Saturday, December 30, 2006

The BBC report more Lib Dem defections

The gentleman pictured above is Richard Porter, who fought Camberwell and Peckham for the Lib Dems at the last General Election and who has joined the Conservative Party over the Christmas break; along with colleagues John Barstow, who stood at Tonbridge and Malling, and Tariq Mahmood, a physician who contested Uxbridge.

The BBC reprt says:

"Mr Porter is a gay rights campaigner who wrote the Liberal Democrat manifesto for the lesbian, gay, bisexual and transgender community in the 2005 general election.

He described Lib Dem leader Menzies Campbell as a "has-been" who had put the party "in reverse gear".

He said his personal beliefs were no longer best represented by the Lib Dems, but by the Conservatives.

John Barstow, a union steward, said his former party were "bland, formulaic and out of touch with real life".

Earlier this year three other Liberal Democrat general election candidates defected to the Tories.

They were Adrian Childs in West Suffolk; Jeff Clarke, in Wirral West; and Rene Kinsett in Swansea West, plus the former Labour candidate for Horsham, Rehman Chishti. "

People have heard the talk, they have listened to David Cameron promise to make our party more inclusive and adopt a 21st century political agenda but I recognise that people need to see more than words. Herre we have yet more proof that change is real, and permanent.

The Conservative Party are serious about broadening our appeal and reaching out to a far wider section of the community for our support. The fact that so many senior political activists from our opponents- people who were right at the front line of the last General Election- have seen enough to give us this vote of confidence is very good news indeed.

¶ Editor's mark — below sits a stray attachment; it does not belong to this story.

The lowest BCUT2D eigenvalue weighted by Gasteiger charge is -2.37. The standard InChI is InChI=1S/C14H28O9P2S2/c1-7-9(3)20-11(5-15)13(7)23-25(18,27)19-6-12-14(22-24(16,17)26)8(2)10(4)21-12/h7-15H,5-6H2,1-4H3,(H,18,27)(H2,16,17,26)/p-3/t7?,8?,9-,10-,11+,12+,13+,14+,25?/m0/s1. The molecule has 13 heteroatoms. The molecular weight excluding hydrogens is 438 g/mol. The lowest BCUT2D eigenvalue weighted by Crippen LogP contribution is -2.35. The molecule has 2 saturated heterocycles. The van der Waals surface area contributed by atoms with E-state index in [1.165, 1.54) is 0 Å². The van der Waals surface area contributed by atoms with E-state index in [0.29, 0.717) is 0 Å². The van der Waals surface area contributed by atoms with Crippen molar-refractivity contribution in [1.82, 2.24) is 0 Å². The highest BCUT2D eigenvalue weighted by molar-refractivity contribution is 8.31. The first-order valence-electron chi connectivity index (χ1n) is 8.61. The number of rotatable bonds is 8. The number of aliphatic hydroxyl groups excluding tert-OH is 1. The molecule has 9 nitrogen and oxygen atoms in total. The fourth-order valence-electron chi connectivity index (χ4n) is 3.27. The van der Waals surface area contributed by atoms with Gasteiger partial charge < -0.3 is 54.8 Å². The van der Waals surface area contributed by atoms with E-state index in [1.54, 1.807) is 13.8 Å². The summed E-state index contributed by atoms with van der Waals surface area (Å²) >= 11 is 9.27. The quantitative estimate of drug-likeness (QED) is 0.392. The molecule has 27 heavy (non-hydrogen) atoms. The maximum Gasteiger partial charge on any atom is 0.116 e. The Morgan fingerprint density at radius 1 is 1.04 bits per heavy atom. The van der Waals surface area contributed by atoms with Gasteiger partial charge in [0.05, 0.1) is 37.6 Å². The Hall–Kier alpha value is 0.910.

Friday, December 29, 2006

Is yet another round of in-fighting coming?

This mornings Communicate Research poll for the Independent newspaper has the Lib Dems down on just 14% and follows the YouGov poll that was in the Sunday Times at the weekend and had the Lib Dems at 15%.

With all the usual caveats about opinion polls a pattern has emerged. In December all of the main polling organisations showed figures representing a significant and sustained fall in support.

This is against their showing at the last GE with Kennedy still at the helm of over 22% - a quarter of Lib Dems appear to have deserted the party since Ming Campbell took over as leader.

What might provoke another round of jostling in the Parliamentary Lib Dem party is the bald fact that at this level of support as many as half the Lib Dem MP's currently in Westminster could be at risk of losing their seats (and, of course, their livlihoods), indeed according to Martin Baxters 'Electoral calculus' website such a result would leave the Lib Dems back where they were in the 1970's -down to just a rump of half a dozen MP's.

While no-one in Westminster belives the result likely to be that bad, there is nothing more potent to brew serious dissent in a political party than the prospect of losing.

I expect it to be a long cold winter for Menzies Campbell; and a bad result nationally for the Lib Dems in next Mays local elections could see a fresh challenge for his job.
I am sorry for the lack of updates but due to technical problems I have not been able to access the blog recently.

Alls well today though.

Wednesday, December 27, 2006

Sorry for the lack of updates, due to technical difficulties I have been offline for nearly a fortnight.

Monday, December 18, 2006

What do we do about street Prostitution?

One of the interesting and possibly positive side effects from the horror story in Ipswich is the dialogue and debate about the legal status of prostitutes.

The soft underbelly of Britain today is occasionally exposed to public gaze and this case is one such time when ordinary members of the public have to face the reality that -even in a secondary town like Ipswich- there can be hundreds of girls out on the streets in danger every week.

Why do they do it? What makes perfectly sensible people risk their lives to make their living in this way? Risking not just violent abuse but sexual diseases, arrest and imprisonment, and complete social exclusion?

In a word, hard drugs.

Estimates vary, but around 70% of prostitutes are thought to be drug addicts and most of those are the street girls who face the biggest danger.